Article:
Other problems may develop. High blood pressure High Blood Pressure High blood pressure (hypertension) is persistently high pressure in the arteries. Often no cause for high blood pressure can be identified, but sometimes it occurs as a result of an underlying... read more High Blood Pressure frequently occurs with aging even if the girl does not have coarctation. Kidney defects, diabetes mellitus Diabetes Mellitus (DM) in Children and Adolescents Diabetes mellitus is a disorder in which blood sugar (glucose) levels are abnormally high because the body does not produce enough insulin or fails to respond normally to the insulin produced... read more Diabetes Mellitus (DM) in Children and Adolescents , and thyroid diseases are common. Occasionally, abnormal blood vessels in the intestine cause bleeding. Hearing loss Hearing Impairment in Children Hearing impairment refers to any degree of hearing loss, mild to severe, and can occur when there is a problem with a part of the ear, including the inner, middle, and outer ears, or the nerves... read more Hearing Impairment in Children may occur, and crossed eyes (strabismus Strabismus Strabismus is an intermittent or constant misalignment of an eye so that its line of vision is not pointed at the same object as the other eye. If untreated, strabismus can cause amblyopia ... read more Strabismus ) and farsightedness (hyperopia) are common. Celiac disease Celiac Disease Celiac disease is a hereditary intolerance to gluten (a protein found in wheat, barley, and rye) that causes characteristic changes in the lining of the small intestine, resulting in malabsorption... read more Celiac Disease , inflammation of the thyroid gland, and diabetes mellitus occur more frequently among girls with Turner syndrome compared to the general population. There is an increased risk of an enlarged aorta so girls need to be screened regularly with echocardiography. Girls with Turner syndrome caused by a certain type of chromosome abnormality are at increased risk of a tumor of the ovaries called gonadoblastoma, which may be cancerous.

Diagnosis of Turner Syndrome

Treatment of Turner Syndrome

  • Surgical repair of heart defects

  • Growth hormone therapy

  • Estrogen replacement therapy

  • Regular evaluations for other problems

There is no cure for Turner syndrome. However, some specific symptoms and problems caused by the syndrome can be treated. Coarctation of the aorta is usually repaired surgically. Doctors monitor and repair other heart defects as needed. Lymphedema can usually be controlled with support hosiery and other techniques such as massage.

Treatment with growth hormone can stimulate growth. Once satisfactory growth has been achieved, treatment with growth hormone is stopped.

Treatment with the female hormone estrogen is usually needed to initiate puberty Puberty in Girls Puberty is a sequence of events in which physical changes occur, resulting in adult physical characteristics and capacity to reproduce. These physical changes are regulated by changes in the... read more and is typically given at age 12 to 13 but is usually not started until after satisfactory growth has been achieved. After girls have undergone puberty, they are given birth control pills that contain estrogen plus another female hormone, progestin. This hormone treatment helps girls maintain their female sexual characteristics. Estrogen treatment may also improve the girl’s ability to plan tasks, pay attention, and assess visual and spatial relationships and also helps the bones become dense and helps the skeleton develop properly.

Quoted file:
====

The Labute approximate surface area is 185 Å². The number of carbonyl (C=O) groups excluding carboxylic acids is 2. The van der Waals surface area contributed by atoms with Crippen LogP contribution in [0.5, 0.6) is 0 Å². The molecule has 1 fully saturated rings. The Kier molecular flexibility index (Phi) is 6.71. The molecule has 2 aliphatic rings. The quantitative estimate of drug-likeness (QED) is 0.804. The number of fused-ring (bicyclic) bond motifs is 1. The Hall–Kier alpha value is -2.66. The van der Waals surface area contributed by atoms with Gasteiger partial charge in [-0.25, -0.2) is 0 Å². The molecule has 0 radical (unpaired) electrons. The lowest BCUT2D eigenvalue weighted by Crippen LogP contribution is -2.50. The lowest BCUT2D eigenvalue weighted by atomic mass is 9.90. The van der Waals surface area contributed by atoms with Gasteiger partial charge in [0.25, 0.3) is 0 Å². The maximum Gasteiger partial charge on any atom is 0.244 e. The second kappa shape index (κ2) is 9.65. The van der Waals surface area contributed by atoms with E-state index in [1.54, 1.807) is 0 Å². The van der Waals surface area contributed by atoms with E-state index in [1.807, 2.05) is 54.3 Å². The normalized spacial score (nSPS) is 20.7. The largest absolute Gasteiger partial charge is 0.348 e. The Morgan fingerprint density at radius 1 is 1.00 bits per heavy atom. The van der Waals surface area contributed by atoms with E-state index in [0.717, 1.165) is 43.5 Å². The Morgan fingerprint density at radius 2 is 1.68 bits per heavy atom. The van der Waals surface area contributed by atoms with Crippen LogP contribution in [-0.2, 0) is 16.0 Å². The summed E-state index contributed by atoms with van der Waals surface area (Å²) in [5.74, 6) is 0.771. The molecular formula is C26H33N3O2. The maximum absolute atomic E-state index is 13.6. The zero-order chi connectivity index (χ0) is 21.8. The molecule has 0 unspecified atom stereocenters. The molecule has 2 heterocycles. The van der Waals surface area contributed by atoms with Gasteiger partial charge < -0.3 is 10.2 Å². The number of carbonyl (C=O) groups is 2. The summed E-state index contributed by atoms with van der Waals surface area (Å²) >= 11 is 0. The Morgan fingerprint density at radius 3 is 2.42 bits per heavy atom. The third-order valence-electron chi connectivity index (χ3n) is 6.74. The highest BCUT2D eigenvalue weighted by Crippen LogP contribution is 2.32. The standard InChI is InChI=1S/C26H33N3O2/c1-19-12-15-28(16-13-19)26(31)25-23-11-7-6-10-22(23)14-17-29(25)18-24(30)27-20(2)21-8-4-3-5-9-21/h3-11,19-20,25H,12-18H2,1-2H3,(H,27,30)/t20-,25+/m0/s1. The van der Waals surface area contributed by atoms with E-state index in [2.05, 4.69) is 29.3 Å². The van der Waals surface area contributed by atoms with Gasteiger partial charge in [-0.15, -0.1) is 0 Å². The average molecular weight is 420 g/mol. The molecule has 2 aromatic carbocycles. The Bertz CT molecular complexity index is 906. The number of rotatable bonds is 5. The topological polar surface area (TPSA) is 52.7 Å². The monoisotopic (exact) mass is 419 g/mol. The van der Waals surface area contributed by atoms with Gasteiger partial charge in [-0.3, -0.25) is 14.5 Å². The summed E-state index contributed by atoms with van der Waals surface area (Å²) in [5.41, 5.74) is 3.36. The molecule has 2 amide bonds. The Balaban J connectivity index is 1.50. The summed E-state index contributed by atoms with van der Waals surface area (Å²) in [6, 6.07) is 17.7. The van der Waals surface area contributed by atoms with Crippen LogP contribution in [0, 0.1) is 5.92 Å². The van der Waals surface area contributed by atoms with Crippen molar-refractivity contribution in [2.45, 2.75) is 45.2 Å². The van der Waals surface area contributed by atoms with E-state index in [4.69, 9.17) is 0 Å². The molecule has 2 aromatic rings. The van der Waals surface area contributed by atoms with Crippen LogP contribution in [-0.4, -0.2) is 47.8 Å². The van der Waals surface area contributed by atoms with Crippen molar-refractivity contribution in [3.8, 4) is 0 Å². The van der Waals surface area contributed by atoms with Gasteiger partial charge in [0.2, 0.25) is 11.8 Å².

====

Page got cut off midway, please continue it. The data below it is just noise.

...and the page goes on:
Some girls who have Turner syndrome begin puberty normally without estrogen replacement therapy, but this is more common among girls who are mosaic. Girls who have mosaic Turner syndrome have a mixture of two or more types of cells. Some of their cells contain two or more X chromosomes and some cells contain just one X chromosome. Such girls may become pregnant, but they usually require fertility treatments Assisted Reproductive Technologies Assisted reproductive technologies involve working with sperm and eggs or embryos in a laboratory (in vitro) with the goal of producing a pregnancy. (See also Overview of Infertility.) If treatment... read more Assisted Reproductive Technologies .

Girls with Turner syndrome should have regular evaluations to detect problems that may result from this disorder. Evaluations include the following:

  • Heart examinations

  • Kidney function tests

  • Hearing examinations

  • Bone evaluations (for disorders of the hips and spine)

  • Eye examinations by a pediatric ophthalmologist

  • Thyroid function tests

  • Screening tests for celiac disease

  • Blood tests for glucose (sugar) intolerance (starting at 10 years of age)